Pakistani dramas in India, yay!

For years now, the two neighbours have been curious about life on either side of the border, this can bridge that gap.

Arisha Meraj July 04, 2014
Indian soap operas and dramas have been airing on Pakistani television for a long time now. Pakistani women especially, have been largely influenced by these drama serials and this can be seen in the way Hindi words have seeped into our language and Indian clothing has become part of our fashion.

Women not only want to buy Tulsi’s sari now, but to also, at times, address an unfortunate happening or a mishap as abshugan (Hindi for bad luck). The effects on our culture can be easily spotted.

However, a few days back, I came across news that was thoroughly refreshing to hear; Pakistani dramas are being aired on an Indian channel called Zee Zindagi. Curious as to what people had to say about our dramas, I was pleasantly surprised to note that people were very appreciative of our shows, story-lines and actors. The overwhelming response indicated that the audience was looking forward to watching how Pakistani dramas portrayed real-life situations with characters that have depth and substance.

A few responses on Twitter made me realise how much our dramas are being liked in India:

Some even went on to compare Indian dramas with their Pakistani counterparts, discussing how the former should learn from the latter.

This is something to be truly proud of. The Indian drama industry is renowned globally and their television artists are revered wherever they go. And if, after having such a huge soap opera industry, they have shown such kind of appreciation towards Pakistani dramas, it is a huge compliment to us and our media. Not only does this show that our dramas are meritorious but also evidences the amount of talent Pakistani possesses.

The first Pakistani drama to be aired on the channel was Bashar Momin. The storyline following the life of a gangster in Karachi is a fresh concept for Indian audiences. Although there are a plethora of Bollywood movies around the same theme, curiosity to know how Pakistan gangster storylines are different from Indian storylines would be interesting. Besides this, it provides Indian audiences a much-needed break from the typical mother and daughter-in-law feuds that have ruled their screens for over a decade now.

Zindagi Gulzar HaiAasmano Pe LikhaAunn Zara and Kash Mein Teri Beti Na Hoti are a few others that are being aired on the Indian channel currently. The main reason most of these dramas are so well-received in India is because the storyline they follow is usually focused upon social issues.

Pakistanis welcomed this as step in the right direction for both the nations and believe it will do well in portraying Pakistani culture globally:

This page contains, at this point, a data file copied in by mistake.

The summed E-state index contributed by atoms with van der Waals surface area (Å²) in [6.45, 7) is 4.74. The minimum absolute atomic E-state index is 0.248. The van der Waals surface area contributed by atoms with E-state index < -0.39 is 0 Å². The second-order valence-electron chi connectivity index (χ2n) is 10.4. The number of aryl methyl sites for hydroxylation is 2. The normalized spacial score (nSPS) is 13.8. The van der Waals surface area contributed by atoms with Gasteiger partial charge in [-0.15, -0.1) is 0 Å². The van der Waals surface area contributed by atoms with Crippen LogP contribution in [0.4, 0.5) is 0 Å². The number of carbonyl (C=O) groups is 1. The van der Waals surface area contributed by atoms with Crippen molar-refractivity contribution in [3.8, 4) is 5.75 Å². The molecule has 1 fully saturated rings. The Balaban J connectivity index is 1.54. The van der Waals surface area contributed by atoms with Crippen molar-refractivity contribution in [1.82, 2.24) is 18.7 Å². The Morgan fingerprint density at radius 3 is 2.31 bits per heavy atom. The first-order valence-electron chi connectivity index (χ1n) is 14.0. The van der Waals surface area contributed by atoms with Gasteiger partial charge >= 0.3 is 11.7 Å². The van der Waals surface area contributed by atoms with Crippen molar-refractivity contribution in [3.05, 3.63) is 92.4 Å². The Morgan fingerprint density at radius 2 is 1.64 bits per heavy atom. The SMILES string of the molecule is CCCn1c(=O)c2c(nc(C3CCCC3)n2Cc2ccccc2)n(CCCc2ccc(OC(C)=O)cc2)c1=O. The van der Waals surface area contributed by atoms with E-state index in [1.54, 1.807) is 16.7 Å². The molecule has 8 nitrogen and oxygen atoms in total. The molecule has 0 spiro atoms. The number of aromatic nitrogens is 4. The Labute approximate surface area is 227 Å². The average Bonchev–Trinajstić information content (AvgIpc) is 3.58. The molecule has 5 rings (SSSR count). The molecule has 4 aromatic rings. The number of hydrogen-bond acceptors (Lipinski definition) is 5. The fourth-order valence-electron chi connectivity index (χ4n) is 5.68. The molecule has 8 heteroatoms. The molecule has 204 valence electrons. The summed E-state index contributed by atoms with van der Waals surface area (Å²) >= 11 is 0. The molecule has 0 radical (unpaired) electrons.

Pakistan’s image, for many countries, is largely coloured with terrorism, violence, deaths and destruction. Steps such as these, in which our true culture is portrayed in an amicable light, is something Pakistan needed to mend its broken image. This also encourages cordial ties between Pakistan and its neighbours; not only will this give both the countries a neutral platform to connect on, it will disperse many misleading notions of resentment that exist between the two neighbours.

For years now, Pakistanis and Indians have been curious about life on either side of the border, this is a step in the right direction to bridge that gap felt by citizens of India and Pakistan. All in all, I applaud this step taken by the channel; it may be small, but it is a very significant one, towards cordial, bilateral relations.
Arisha Meraj A 17-year-old student who is a sports buff and a book worm. Taciturn by nature. Karachite.
The views expressed by the writer and the reader comments do not necassarily reflect the views and policies of the Express Tribune.


shamas ahmed | 1 year ago | Reply

all the dramas are full of information and are all nice

Anirban | 7 years ago | Reply I'm Indian and don't watch television except for wildlife channels like National Geographic but I've heard a lot of praise from my friends and colleagues about Pakistani TV dramas like Zindagi Gulzaar Hai. I've met lots of Pakistanis abroad and what I like about them is that they are universally down-to-earth, humorous and classy and speak in chaste Urdu. Being fluent in Urdu myself, I enjoy hearing the way those words (alfaaz) sound. Unfortunately, Indians equate Urdu to be a language of Muslims which is a grossly incorrect fact. Some of the most talented Urdu writers of pre-partition India e.g. Munshi Premchand did happen to be Hindus. It's really sad that India and Pakistan have so many mutual problems politically. It's among very few countries that Indians have so much in common with (apart from Bangladesh, Nepal etc.). Time has come to bury those differences, have a bilateral ceasefire at the borders, eliminate visa requirements for citizens of either country and get along nicely.
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